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the skunks of los feliz
Life is funny:

I used to work at a talent agency, way back in the mists of time (okay, two years ago). I'm not particularly proud of that, but a fella's got to eat, right?

The agency business is bizarre (and sad, and stressful) - you have this whole stable of actors, some of whom have been with the agency for years, who call you often, keep you posted on their latest play, short film, class, or contact made ("Hey, I saw Joe Blake at the Ralph's on Olympic, and so I just went up to him, you know, very politely, and introduced myself to him. Then I saw on the breakdowns that he was casting a new AOL spot. Can you call and pitch me, since he knows me now?"). God bless 'em, they can be almost childlike in their hopefulness.

So, you get to know them, and you like most of them. I mean, you're pulling for them - they work, you get paid, right? And, truthfully, you become emotionally invested in them on some strange level.

(Okay. By now you're probably wondering how this all relates to the lede - "Life is funny", remember? Fair enough. Bear with me for a few more grafs, and we'll get there together.)

It's not surprising, then, that after I left the agency, during the long, hard winter of my unemployment, my mind would often drift back to the those folks on my old phone list. What were they doing? Who booked a pilot? Who got a drop letter? Did anyone of them remember me, even vaguely, whether for good ("You booked it!"), or for ill ("Come pick up your headshots")?

Then I'd mentally shrug and go back to worrying about paying my rent.

But Hollywood is a small town, interconnected and insular, and I'd bump into them here and there, or see a name in the trades, or spot a familiar face milking an under 5 appearance on Friends for all it was worth. Still do, as a matter of fact.

Like today: I'm sitting in the office, idly Googling "Los Feliz" (I do it so you won't have to), reading about yet another hiker who tried to take on Mt. Baldy and instead received a major schooling from Ma Nature, and I suddenly realize that not only do I know this person from my days in the agency salt mines, but she lives in Los Feliz. Then I vaguely remember seeing a news piece on the incident (which echoed a fear I have - somehow getting lost on a hike, and having my "rescue" aired live on KCAL, to my great embarrassment, and the unbridled hilarity of my friends).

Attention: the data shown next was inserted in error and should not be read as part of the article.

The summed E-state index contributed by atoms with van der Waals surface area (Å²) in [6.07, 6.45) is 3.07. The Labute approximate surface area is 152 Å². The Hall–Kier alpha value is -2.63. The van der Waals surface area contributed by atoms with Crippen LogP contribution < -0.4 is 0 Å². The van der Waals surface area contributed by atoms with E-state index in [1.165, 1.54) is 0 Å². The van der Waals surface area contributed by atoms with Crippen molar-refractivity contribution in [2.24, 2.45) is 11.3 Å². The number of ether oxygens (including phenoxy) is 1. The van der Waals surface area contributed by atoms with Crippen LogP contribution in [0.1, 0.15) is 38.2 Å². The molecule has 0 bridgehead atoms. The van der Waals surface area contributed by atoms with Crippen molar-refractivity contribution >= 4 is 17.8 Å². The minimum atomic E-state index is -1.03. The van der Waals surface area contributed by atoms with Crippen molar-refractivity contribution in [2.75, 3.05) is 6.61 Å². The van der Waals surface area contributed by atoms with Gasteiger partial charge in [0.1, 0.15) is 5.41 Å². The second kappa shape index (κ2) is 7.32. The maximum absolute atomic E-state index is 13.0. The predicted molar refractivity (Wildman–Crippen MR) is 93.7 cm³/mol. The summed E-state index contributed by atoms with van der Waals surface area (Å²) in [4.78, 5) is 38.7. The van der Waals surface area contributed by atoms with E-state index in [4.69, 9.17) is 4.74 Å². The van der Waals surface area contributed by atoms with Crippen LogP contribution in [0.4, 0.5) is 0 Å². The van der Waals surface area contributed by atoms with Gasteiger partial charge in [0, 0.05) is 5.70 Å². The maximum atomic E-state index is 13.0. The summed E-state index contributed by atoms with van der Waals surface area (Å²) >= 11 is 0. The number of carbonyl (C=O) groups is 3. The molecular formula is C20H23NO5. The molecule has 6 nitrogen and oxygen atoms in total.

The newspaper piece mines the irony of the unfortunate woman's situation (seems she went for a birthday hike, which almost became her last birthday present to herself), and contains this telling, and poignant, observation:

"S------, who is an actress, declined to state her age..."

Good girl. You may have just cheated death, but you know that your name will be in the paper, along with the fact that you are an actress, and goddamn if you're going to let some producer out there read your age. Not gonna happen.

And it was then that I had one of those meta moments, where you become acutely aware that living in L.A. is like living inside some kind of great echo chamber, where your life is on a constant feedback loop in which people, places, and events are thrown back at you by the media, or the TV, or the movies.

We're all fair game here, and we accept it. Hell, we love it. Disorientation addiction, maybe. Or maybe we're all just media whores, even (or perhaps especially) those people who claim to revile the shallowness of L.A.

And now here was this woman I used to know, who had inadvertently become a news subject, and I was consuming that news, a voyeuristic observer of her brush with death.

Which brings me (finally!) around to the central thesis of this piece (which I'm starting to think may never - possibly should never - see the light of day): life is funny. It's completely random, and random events, by their very nature, will sometimes cluster together in seemingly meaningful ways. What the fuck does it all mean? Nothing!

Like a Paul Thomas Anderson film it just sort of happens, and for a minute you think "Oho - this is headed somewhere meaningful!", but then it doesn't. It just sort of peters out, and then frogs fall into a parking lot in the Valley, and all you can think is "Hey! That's the Sears on Laurel Canyon!", or whatever.

But isn't it great?
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